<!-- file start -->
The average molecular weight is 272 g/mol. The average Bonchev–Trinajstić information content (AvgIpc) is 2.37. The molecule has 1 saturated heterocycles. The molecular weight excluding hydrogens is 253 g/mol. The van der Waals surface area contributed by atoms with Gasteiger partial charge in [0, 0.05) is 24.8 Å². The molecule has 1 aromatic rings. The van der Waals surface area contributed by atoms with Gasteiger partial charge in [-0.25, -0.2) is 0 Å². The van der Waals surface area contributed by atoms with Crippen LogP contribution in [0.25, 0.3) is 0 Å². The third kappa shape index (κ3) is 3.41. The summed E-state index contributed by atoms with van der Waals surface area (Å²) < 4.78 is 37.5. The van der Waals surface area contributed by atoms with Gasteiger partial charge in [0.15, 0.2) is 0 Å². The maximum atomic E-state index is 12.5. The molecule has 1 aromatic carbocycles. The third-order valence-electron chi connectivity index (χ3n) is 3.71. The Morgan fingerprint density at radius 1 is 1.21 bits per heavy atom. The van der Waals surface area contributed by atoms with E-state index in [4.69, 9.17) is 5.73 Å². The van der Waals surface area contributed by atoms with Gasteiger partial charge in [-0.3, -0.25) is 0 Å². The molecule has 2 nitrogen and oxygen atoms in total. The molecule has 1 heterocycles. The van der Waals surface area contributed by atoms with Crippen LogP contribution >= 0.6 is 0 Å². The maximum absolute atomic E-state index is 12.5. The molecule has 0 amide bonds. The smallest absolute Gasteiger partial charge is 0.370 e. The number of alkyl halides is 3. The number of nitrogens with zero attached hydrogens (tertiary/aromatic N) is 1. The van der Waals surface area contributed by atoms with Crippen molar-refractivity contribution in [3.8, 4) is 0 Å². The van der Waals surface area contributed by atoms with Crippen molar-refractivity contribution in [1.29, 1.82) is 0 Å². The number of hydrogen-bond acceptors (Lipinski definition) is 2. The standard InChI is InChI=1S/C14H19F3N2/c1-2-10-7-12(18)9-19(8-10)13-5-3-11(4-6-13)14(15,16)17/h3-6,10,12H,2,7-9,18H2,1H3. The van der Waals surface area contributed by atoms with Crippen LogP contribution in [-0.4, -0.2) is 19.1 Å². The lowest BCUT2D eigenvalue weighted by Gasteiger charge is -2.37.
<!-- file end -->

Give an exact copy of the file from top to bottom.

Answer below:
The average molecular weight is 272 g/mol. The average Bonchev–Trinajstić information content (AvgIpc) is 2.37. The molecule has 1 saturated heterocycles. The molecular weight excluding hydrogens is 253 g/mol. The van der Waals surface area contributed by atoms with Gasteiger partial charge in [0, 0.05) is 24.8 Å². The molecule has 1 aromatic rings. The van der Waals surface area contributed by atoms with Gasteiger partial charge in [-0.25, -0.2) is 0 Å². The van der Waals surface area contributed by atoms with Crippen LogP contribution in [0.25, 0.3) is 0 Å². The third kappa shape index (κ3) is 3.41. The summed E-state index contributed by atoms with van der Waals surface area (Å²) < 4.78 is 37.5. The van der Waals surface area contributed by atoms with Gasteiger partial charge in [0.15, 0.2) is 0 Å². The maximum atomic E-state index is 12.5. The molecule has 1 aromatic carbocycles. The third-order valence-electron chi connectivity index (χ3n) is 3.71. The Morgan fingerprint density at radius 1 is 1.21 bits per heavy atom. The van der Waals surface area contributed by atoms with E-state index in [4.69, 9.17) is 5.73 Å². The van der Waals surface area contributed by atoms with Gasteiger partial charge in [-0.3, -0.25) is 0 Å². The molecule has 2 nitrogen and oxygen atoms in total. The molecule has 1 heterocycles. The van der Waals surface area contributed by atoms with Crippen LogP contribution >= 0.6 is 0 Å². The maximum absolute atomic E-state index is 12.5. The molecule has 0 amide bonds. The smallest absolute Gasteiger partial charge is 0.370 e. The number of alkyl halides is 3. The number of nitrogens with zero attached hydrogens (tertiary/aromatic N) is 1. The van der Waals surface area contributed by atoms with Crippen molar-refractivity contribution in [3.8, 4) is 0 Å². The van der Waals surface area contributed by atoms with Crippen molar-refractivity contribution in [1.29, 1.82) is 0 Å². The number of hydrogen-bond acceptors (Lipinski definition) is 2. The standard InChI is InChI=1S/C14H19F3N2/c1-2-10-7-12(18)9-19(8-10)13-5-3-11(4-6-13)14(15,16)17/h3-6,10,12H,2,7-9,18H2,1H3. The van der Waals surface area contributed by atoms with Crippen LogP contribution in [-0.4, -0.2) is 19.1 Å². The lowest BCUT2D eigenvalue weighted by Gasteiger charge is -2.37.